yum install git # If a local installed git, you can omit this step

helm plugin install https://

github.com/imroc/helm-push # push plug-in installation Tencent Hub

After the plug-in installed, we can start up our operation. First, make sure Chart file on the client machine where Helm ready, as shown in the “k8sapp” directory:

 

Then you can execute the push command:

helm push ./k8sapp xinlai

As indicated above, “helm push” to push Chart, “./ k8sapp” is a directory location, “xinlai” is the name of the repository. Implementation of the above script will automatically packaged and push the target directory:

 

Next, we can see on our Tencent Hub Management Interface package:

 

Not only that, we can see the details:

  1. Pull the deployment and implementation of

If you are deploying Helm applications on a k8s cluster in the cloud, the operation is very simple, and the cloud supply basically provides packages:

 

Once created as follows:

 

As shown above, this application Helm resources and create a Deployment Service resource, which is the type of Service NodePort, the port is “32160”, then we can access through node ports:

 

If local cluster it? We can pull Chart deploy and execute the following script:

helm repo update && helm fetch xinlai/k8sapp
helm install xinlai/k8sapp

After complete deployment shown in FIG:

 

Note: We can deploy a specific version of the application by Helm “–version” argument:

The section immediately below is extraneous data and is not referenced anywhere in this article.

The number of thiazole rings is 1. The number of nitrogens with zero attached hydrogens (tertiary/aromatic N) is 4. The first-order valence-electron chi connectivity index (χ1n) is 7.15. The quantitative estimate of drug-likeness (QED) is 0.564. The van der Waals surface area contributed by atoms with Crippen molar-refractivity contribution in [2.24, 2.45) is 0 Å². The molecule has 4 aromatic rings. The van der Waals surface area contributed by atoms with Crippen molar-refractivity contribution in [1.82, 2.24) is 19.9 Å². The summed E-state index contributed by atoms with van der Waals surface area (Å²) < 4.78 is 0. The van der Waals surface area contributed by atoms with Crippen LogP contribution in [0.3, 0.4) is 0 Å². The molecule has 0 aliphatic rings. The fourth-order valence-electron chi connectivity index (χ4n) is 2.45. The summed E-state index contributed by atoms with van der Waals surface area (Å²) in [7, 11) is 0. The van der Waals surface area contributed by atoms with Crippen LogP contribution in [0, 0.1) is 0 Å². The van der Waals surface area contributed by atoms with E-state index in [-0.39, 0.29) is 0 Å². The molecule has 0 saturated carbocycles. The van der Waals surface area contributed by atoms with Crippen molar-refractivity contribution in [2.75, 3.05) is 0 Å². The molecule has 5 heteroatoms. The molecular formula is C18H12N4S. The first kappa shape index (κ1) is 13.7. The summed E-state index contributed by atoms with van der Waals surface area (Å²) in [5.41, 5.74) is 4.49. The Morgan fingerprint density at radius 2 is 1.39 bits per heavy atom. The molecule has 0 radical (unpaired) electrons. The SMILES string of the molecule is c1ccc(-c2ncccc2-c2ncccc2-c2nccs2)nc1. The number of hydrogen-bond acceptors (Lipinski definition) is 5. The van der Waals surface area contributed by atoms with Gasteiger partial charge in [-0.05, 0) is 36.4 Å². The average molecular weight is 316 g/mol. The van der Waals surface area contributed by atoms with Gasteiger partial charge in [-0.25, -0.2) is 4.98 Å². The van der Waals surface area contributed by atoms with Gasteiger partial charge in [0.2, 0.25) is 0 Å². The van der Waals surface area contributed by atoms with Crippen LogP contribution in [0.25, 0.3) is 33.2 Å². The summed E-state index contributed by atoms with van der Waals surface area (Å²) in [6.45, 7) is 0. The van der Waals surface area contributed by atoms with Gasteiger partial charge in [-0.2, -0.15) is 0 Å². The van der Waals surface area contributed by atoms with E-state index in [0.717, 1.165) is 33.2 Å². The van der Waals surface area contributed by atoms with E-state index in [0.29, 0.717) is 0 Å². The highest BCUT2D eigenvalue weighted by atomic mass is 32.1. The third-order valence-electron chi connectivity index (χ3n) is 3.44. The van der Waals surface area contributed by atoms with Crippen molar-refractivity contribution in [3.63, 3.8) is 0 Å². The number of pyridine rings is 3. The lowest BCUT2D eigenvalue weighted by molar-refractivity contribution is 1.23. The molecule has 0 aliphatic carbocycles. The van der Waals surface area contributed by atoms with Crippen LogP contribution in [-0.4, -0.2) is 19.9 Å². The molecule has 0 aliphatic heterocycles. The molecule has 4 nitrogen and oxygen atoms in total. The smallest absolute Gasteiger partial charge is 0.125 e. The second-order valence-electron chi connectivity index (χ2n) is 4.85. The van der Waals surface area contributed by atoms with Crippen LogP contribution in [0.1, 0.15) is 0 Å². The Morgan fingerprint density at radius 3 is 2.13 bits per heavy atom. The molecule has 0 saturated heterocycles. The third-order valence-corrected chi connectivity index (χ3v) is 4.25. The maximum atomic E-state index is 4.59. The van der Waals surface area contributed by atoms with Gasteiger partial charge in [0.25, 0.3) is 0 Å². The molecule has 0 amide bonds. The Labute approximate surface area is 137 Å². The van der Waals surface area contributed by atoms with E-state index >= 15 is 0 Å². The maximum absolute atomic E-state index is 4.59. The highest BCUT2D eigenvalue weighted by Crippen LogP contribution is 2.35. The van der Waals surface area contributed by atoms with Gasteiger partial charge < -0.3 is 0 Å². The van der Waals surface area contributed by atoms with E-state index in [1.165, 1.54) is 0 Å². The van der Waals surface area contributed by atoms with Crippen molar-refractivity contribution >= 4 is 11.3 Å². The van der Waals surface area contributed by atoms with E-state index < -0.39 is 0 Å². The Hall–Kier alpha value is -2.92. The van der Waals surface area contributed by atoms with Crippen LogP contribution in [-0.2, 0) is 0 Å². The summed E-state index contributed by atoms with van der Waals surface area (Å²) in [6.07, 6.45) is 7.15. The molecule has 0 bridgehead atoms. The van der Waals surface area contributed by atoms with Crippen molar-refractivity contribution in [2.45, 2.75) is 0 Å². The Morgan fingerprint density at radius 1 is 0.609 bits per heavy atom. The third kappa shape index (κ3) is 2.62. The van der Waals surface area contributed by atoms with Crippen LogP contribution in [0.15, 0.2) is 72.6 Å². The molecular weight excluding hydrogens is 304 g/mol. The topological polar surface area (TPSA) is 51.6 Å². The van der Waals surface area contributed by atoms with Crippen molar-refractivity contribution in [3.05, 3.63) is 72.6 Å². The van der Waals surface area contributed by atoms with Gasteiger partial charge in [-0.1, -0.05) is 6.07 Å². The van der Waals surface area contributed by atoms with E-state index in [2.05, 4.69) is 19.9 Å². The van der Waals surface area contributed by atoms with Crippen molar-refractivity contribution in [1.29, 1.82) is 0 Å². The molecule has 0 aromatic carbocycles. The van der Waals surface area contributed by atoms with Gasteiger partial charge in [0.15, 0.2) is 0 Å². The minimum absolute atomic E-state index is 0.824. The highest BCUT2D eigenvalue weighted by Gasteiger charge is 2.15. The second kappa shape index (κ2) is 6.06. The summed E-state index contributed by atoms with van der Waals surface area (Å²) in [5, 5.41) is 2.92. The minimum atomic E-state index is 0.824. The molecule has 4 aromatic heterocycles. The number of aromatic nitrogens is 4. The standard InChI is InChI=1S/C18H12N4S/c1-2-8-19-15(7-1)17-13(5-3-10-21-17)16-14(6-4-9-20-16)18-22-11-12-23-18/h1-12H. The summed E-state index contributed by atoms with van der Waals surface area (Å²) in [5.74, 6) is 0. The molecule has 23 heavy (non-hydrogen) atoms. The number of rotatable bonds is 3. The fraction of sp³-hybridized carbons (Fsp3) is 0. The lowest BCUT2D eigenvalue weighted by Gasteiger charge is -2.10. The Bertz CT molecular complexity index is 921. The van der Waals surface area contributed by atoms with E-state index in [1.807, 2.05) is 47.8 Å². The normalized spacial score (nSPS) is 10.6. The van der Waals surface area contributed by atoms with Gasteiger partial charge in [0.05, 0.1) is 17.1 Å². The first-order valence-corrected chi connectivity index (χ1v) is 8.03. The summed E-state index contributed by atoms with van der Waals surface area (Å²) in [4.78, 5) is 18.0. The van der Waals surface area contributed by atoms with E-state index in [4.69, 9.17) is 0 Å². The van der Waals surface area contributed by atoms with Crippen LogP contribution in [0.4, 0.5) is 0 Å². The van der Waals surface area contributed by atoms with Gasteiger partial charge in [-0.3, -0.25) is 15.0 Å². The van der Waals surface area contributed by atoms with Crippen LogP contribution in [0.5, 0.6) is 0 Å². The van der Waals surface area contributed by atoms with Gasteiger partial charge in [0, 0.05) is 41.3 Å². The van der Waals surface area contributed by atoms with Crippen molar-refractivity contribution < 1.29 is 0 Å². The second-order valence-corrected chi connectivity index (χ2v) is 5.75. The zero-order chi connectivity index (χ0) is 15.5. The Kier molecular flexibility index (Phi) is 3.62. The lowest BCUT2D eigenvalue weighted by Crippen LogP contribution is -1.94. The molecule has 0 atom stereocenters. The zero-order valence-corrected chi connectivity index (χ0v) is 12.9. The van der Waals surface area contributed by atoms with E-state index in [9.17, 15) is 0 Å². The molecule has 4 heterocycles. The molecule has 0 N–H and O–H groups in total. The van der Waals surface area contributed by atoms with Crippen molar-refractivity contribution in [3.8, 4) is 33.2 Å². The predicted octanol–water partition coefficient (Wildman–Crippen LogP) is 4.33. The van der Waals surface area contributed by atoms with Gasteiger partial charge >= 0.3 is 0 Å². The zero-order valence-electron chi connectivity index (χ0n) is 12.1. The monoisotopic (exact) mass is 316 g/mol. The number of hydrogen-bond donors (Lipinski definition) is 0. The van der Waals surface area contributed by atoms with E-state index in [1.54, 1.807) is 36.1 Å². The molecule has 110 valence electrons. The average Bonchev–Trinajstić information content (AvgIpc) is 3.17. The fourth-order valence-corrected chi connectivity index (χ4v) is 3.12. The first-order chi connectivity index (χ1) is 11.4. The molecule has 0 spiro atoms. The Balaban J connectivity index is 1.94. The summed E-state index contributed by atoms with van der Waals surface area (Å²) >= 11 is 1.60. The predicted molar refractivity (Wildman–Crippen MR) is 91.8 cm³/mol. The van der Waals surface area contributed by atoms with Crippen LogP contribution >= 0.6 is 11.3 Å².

As shown, we get Service port is “32705”, the same node as shown by the local port access:

 

At this point, we Helm deployed by a simple “k8sapp” Demo application. After the deployment is complete, we can command “helm list” to see the Release deployed:

 

 

Helm common operations command

In addition to the above-mentioned command number of Helm, Demo common operations as follows:

  • Upgrades and updates

helm upgrade zeroed-rodent xinlai/k8sapp –version 0.1.6

# “Zeroed-rodent” is Release name, “xinlai / k8sapp” for the Chart address.

 

helm upgrade –set imageTag=20190731075922 zeroed-rodent xinlai/k8sapp

# Update image

 

  • View Version History

helm history zeroed-rodent

#查看Release历史

 

  • Rollback

helm rollback zeroed-rodent 1

#回滚到版本1

 

  • delete

helm delete zeroed-rodent

#删除Release

 

  • Download Chart

helm fetch xinlai/k8sapp

#下载Chart

 

  • Deploy Based on Local Chart Directory

helm install ./k8sapp

# Directory-based “k8sapp” deployment

 

  • Bale

helm package ./k8sapp

# Will generate a compressed package similar to “/k8sapp-0.1.5.tgz” file

 

  • search for

helm search k8sapp

# Search in all warehouses Chart “k8sapp”

 

  • Start local warehousing services

helm serve

# Default address is “127.0.0.1:8879”, you can use the “–address” parameter binding other addresses and ports

 

 

Past content links

Docker + Kubernetes has become the mainstream cloud computing (XXV)

After the clouds container of how to save costs? (Twenty-six)

Learn Kubernetes main structure (xxvii)

Use Minikube deploy local Kubernetes cluster (28)

Use kubectl management k8s cluster (29)

Use Kubeadm create a cluster of k8s deployment plan (thirty)

Use Kubeadm create a cluster of nodes deployed k8s (31)

Handling Ideas for Cluster Failures and Health Status Checks (32)

Handling of cluster fault handling and auscultation triplet axe (33)

Import and export generic open source library released Magicodes.ExporterAndImporter

Deploy an app using Kubectl

Access apps through Service (1)

Access apps through Service (2)

Ingress to use micro load distribution service

Helm Kubernetes simplified application deployment using (1)